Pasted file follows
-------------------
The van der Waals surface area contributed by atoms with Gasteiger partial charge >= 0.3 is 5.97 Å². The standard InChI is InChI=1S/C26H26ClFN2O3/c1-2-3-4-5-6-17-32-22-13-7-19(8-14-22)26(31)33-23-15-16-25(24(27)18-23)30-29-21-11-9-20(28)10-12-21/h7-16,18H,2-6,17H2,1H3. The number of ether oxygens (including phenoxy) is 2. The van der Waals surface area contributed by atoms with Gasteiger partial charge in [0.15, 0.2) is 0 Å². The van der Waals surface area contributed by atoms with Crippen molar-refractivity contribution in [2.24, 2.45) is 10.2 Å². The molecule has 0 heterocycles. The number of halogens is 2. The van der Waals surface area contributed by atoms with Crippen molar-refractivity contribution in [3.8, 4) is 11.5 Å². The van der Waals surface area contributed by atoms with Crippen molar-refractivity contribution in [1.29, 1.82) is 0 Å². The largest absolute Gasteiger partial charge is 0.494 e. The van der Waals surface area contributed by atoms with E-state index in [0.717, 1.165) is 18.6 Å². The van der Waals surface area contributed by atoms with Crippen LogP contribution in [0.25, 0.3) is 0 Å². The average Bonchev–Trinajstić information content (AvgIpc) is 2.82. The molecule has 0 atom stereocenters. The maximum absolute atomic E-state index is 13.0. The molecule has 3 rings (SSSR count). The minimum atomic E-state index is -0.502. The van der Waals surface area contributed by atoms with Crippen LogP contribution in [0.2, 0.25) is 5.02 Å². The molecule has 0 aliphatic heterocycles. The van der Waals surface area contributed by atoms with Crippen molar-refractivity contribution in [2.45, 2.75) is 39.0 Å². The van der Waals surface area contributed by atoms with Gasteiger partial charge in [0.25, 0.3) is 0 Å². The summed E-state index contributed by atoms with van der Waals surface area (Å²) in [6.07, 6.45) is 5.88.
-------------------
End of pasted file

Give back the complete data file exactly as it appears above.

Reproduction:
The van der Waals surface area contributed by atoms with Gasteiger partial charge >= 0.3 is 5.97 Å². The standard InChI is InChI=1S/C26H26ClFN2O3/c1-2-3-4-5-6-17-32-22-13-7-19(8-14-22)26(31)33-23-15-16-25(24(27)18-23)30-29-21-11-9-20(28)10-12-21/h7-16,18H,2-6,17H2,1H3. The number of ether oxygens (including phenoxy) is 2. The van der Waals surface area contributed by atoms with Gasteiger partial charge in [0.15, 0.2) is 0 Å². The van der Waals surface area contributed by atoms with Crippen molar-refractivity contribution in [2.24, 2.45) is 10.2 Å². The molecule has 0 heterocycles. The number of halogens is 2. The van der Waals surface area contributed by atoms with Crippen molar-refractivity contribution in [3.8, 4) is 11.5 Å². The van der Waals surface area contributed by atoms with Crippen molar-refractivity contribution in [1.29, 1.82) is 0 Å². The largest absolute Gasteiger partial charge is 0.494 e. The van der Waals surface area contributed by atoms with E-state index in [0.717, 1.165) is 18.6 Å². The van der Waals surface area contributed by atoms with Crippen LogP contribution in [0.25, 0.3) is 0 Å². The average Bonchev–Trinajstić information content (AvgIpc) is 2.82. The molecule has 0 atom stereocenters. The maximum absolute atomic E-state index is 13.0. The molecule has 3 rings (SSSR count). The minimum atomic E-state index is -0.502. The van der Waals surface area contributed by atoms with Crippen LogP contribution in [0.2, 0.25) is 5.02 Å². The molecule has 0 aliphatic heterocycles. The van der Waals surface area contributed by atoms with Crippen molar-refractivity contribution in [2.45, 2.75) is 39.0 Å². The van der Waals surface area contributed by atoms with Gasteiger partial charge in [0.25, 0.3) is 0 Å². The summed E-state index contributed by atoms with van der Waals surface area (Å²) in [6.07, 6.45) is 5.88.